Mr. Versatile

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Actor Nasser continues to make a mark in diverse roles, says malathi rangarajan

As a character artist I can’t afford to speculate. I have to enjoy what I do

The colourful launch invite of Maharaja, reveals that Nasser is playing a prominent role in the film, and from the pictures you make out that he has Anita for company! (She’s the heroine who was paired with Vikram in Samurai and later with Ravikrishna in ‘Sukran.)

Going by the pictures of Nasser sporting a pair of folded jeans, a jazzy blazer, coloured wig and fanciful shades, and shaking a leg with younger actors, Maharaja should be a comedy — a genre Nasser has proved a past master in, as films such as Magalir Mattum and Avvai Shanmughi exemplify.

“Maharaja is about a middle-aged, middle class man on whom fortune smiles all of a sudden. Manoharan, the director, is new. But I’m confident he can pull it off. I’ve given 35 days for the shooting of Maharaja. Actually I can do four films in that period if only money had been the criterion. But I feel this role has potential,” he says.

It’s a very different tune from the one I heard him sing when I last met him a few years ago. “It is,” he agrees.

Not too long ago the versatile actor who had made a tremendous impact with landmark films such as Thevar Magan and Jeans was suddenly seen signing films left, right and centre — accepting almost every role that came his way. Naturally, not all were worthwhile. “I just keep signing on the dotted line. I have to,” he had said.

Nasser explains: “I was forced to do it because I had burnt my fingers in film production. I needed to get out of the financial mess I was in. But now things are smooth and I’ve become choosy. So only roles that give me satisfaction matter.”

Yet Kudhirai, which is in the making, is again a home production, isn’t it? “The market has opened up a lot, since Popcarn my last film, released five years ago. The industry is more organised, perfect market surveys are done and outside funding is available. Raj TV is backing the project. We are producing it for them and it’s my wife Kameela who is managing the entire show. We are more responsible because others’ money is involved,” he says.

Strangely Nasser doesn’t have a role in Kudhirai. “It’s the director’s call. I have nothing to do with the casting. I just know the outline of the story.”

Though he doesn’t sound uxorious, Nasser has great admiration for his wife. “She’s done her doctorate in child psychology and is meticulous in all matters,” he says. With innumerable acting assignments on the agenda managing dates could be hassling. “Not after Kameela began to take care of my affairs four and a half years ago. I listen to stories and decide the projects after which she takes over. So I have no tensions. She bears the brunt,” he laughs.

Worthy juggle

Mention Poi Solla Porom — Khosla Ka Ghosla — well remade, and Nasser takes off with gusto. “It was quite some time since I’d done comedy and the offer proved a boon,” he smiles. He has no qualms about admitting that he wasn’t the first choice for the role. “Another actor was supposed to do it. All of a sudden it came to me. They wanted 18 days from me and it was just not possible,” he recalls. As always Kameela pulled it off. She spoke to three different producers and managed to get seven days. She then called up the makers of ‘PSP’ and gave them the option of utilising the days completely. “‘Nasser would come to the sets at seven and work till nine at night, if they wished,’ she said. I’m glad they agreed. From director Vijay’s narration I knew it would be a worthy role. The young man canned every shot with utmost care. And in Tamil, comedy is never illogical or loud. So I knew it would work,” says Nasser. He refused to watch the original because he didn’t wish to be influenced by Boman Irani’s performance.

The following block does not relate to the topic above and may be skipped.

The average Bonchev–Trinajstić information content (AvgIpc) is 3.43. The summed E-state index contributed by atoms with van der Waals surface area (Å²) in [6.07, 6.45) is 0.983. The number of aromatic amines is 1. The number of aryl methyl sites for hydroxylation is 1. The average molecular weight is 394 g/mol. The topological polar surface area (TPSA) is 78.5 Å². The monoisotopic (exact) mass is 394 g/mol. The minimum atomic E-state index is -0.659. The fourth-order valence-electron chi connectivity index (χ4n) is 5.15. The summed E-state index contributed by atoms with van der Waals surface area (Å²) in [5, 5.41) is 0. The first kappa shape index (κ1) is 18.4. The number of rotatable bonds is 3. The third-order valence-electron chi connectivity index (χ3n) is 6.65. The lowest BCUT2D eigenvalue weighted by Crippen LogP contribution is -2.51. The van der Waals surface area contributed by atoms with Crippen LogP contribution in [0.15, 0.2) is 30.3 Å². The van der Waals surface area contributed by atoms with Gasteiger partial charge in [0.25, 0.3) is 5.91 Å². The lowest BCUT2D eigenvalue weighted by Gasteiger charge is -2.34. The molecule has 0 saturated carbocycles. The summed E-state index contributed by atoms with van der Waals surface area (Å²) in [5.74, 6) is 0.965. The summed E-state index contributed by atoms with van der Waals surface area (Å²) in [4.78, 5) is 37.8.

What exactly does he look for in a role? “As a character artist I can’t afford to speculate. I have to enjoy what I do. So I choose roles accordingly. As for ‘PSP’ the moment Vijay told me the name of my character I was impressed. Imagine a heartless villain with the name ‘Baby’! The humour begins there,” he laughs.

Nasser is one of the latest to join the ad-film bandwagon. “Amitabh Bachchan paved the way and we actors toe the line,” he says. Commercials involve about a day’s work and help keep the actor visible. “Initially I didn’t take modelling very seriously. But recently at a hardware store in Pollachi, I heard the brand of iron rods I had endorsed being referred to as ‘Nasser kambigal.’ That’s when I realised the responsibility that comes with such promo trips.”

And what do his three sons have to say about their dad’s histrionic prowess? The eldest is into a course in computer game designing in Malaysia while the other two are in school. “Frankly, earlier they were quite upset that their father plays villain and gets beaten up by heroes. Now they are grown up and know that it’s part of the game,” he smiles.



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